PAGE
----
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Instagram Internally Testing Web Version of Direct Messages

In the current design, Direct on the web is reportedly available from a Direct arrow icon in the top right of the screen.

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Instagram
In the current design, Direct on the web is reportedly available from a Direct arrow icon in the top right of the screen. Pixabay

Facebook-owned photo-messaging app Instagram is reportedly testing internally a web version of Direct Messages (DMs) that would allow personal chat and sharing of posts between users on the app.

If and when the feature rolls out for public, it would enable Instagram users to chat via DMs on a desktop, laptop PC, Mac and non-Android or iPhone.

“Mobile reverse-engineering specialist and tipster Jane Manchun Wong alerted us about the Instagram’s test. It’s still being internally ‘dogfooded’ — used heavily by employees to identify bugs or necessary product changes. But she was able to dig past security and access the feature from both a desktop computer and mobile web browser,” TechCrunch reported late on Tuesday.

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Rolling out a web version of Direct could prove to be a full-fledged SMS alternative rather than just a tacked-on feature for discussing the photo and video app’s content, the report said. Pixabay

In the current design, Direct on the web is reportedly available from a Direct arrow icon in the top right of the screen.

Instagram added notifications feature in 2016, and later in 2017 added Explore and some other features for web users.

With a 1-billion user-base worldwide, the app still does not allow web users to post Stories from the desktop.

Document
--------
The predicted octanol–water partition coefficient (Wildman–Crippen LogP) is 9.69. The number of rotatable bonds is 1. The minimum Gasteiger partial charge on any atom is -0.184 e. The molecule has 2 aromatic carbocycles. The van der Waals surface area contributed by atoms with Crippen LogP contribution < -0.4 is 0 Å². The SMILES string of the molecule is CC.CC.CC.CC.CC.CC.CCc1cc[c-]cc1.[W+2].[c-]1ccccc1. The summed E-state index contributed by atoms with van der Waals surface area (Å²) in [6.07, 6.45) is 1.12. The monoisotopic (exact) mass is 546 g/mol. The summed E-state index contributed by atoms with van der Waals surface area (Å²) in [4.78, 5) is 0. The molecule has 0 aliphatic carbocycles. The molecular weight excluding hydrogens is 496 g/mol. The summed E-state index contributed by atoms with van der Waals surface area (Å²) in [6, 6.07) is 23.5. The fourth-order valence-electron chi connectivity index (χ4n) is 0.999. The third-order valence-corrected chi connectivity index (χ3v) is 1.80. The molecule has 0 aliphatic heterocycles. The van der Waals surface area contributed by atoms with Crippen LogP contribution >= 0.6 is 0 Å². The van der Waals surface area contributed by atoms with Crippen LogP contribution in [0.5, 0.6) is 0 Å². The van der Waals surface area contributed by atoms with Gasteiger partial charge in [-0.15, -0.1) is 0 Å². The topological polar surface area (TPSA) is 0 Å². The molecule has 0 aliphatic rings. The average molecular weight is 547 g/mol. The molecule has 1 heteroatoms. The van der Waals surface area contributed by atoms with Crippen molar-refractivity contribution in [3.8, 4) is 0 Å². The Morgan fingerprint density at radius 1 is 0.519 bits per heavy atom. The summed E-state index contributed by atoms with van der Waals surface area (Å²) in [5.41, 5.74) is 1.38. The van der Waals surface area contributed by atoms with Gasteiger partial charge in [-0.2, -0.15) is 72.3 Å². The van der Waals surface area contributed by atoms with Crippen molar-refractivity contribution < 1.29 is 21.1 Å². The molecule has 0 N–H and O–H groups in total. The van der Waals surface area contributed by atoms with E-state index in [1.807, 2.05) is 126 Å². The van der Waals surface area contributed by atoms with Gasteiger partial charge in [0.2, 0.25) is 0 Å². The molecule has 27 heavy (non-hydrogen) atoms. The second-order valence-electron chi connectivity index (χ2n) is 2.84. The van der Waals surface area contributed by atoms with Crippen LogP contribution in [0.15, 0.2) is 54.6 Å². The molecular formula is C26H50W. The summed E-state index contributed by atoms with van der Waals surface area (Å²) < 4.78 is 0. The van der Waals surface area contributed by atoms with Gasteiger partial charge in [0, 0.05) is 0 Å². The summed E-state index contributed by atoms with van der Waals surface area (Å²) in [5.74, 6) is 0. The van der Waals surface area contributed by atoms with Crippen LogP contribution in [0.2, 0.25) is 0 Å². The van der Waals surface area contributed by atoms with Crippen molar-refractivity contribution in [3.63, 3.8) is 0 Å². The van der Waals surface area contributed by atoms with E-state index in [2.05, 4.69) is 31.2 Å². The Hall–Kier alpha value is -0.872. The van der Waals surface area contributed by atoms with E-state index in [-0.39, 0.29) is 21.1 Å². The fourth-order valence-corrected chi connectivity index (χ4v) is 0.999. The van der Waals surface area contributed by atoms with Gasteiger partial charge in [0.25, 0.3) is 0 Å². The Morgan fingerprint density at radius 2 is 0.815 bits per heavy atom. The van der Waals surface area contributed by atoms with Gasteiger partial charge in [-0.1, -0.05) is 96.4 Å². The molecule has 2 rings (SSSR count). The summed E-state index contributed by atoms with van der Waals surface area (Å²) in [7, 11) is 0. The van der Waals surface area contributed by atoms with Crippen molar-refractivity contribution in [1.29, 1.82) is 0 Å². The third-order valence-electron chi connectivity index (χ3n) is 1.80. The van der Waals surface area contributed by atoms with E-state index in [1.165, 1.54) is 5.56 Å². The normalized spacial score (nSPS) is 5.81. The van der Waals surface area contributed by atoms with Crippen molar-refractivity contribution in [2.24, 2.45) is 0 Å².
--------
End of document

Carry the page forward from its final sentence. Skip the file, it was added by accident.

Rolling out a web version of Direct could prove to be a full-fledged SMS alternative rather than just a tacked-on feature for discussing the photo and video app’s content, the report said.

instagram
With a 1-billion user-base worldwide, the app still does not allow web users to post Stories from the desktop. Pixabay

Facebook launched its chat feature on web before releasing it on mobile phones.

Similarly, Facebook-owned messaging app WhatsApp launched a web portal in 2015 followed by desktop clients in 2016.

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It could also pave the way for Facebook’s upcoming unification of the back-end infrastructure for Messenger, WhatsApp and Instagram Direct that should expand encryption and allow cross-app chat, the report added.

Instagram has not officially responded or commented on the subject.(IANS)

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China May Restrict Tech Access in Spiraling US Trade Dispute

The system will build a strong firewall to strengthen the nation's ability to innovate

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China, Technology, US
People try out Huawei smartphone models on display at an electronic store in Beijing, China, May 20, 2019. VOA

China is creating a system to protect its technology, according to state media, as the U.S. restricts the access of Chinese companies to American technology in a spiraling trade dispute.

The People’s Daily newspaper said Sunday that the system will build a strong firewall to strengthen the nation’s ability to innovate and to accelerate the development of key technologies.

“China … will never allow certain countries to use China’s technology to contain China’s development and suppress Chinese enterprises,”the main paper of the ruling Communist Party said, without directly referring to the United States.

No details have been released about what China is calling a national technological security management list. The plan was announced Saturday evening in a brief three-paragraph dispatch by the official Xinhua News Agency.

China, Technology, US

China is creating a system to protect its technology. Pixabay

The aim is to forestall and defuse national security risks more effectively, Xinhua said, adding that detailed measures would be unveiled in the near future.

The initiative follows U.S. moves to restrict sales to Huawei Technologies and other Chinese tech firms on national security grounds.

The U.S. Commerce Department last month added Huawei to its list of entities that are engaged in activities contrary to U.S. national security or foreign policy interests.

As such, any sale of U.S. technology to Huawei will require Commerce Department approval.

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China responded by saying its Commerce Ministry would develop its own list of foreign entities that it regards as “unreliable.” (VOA)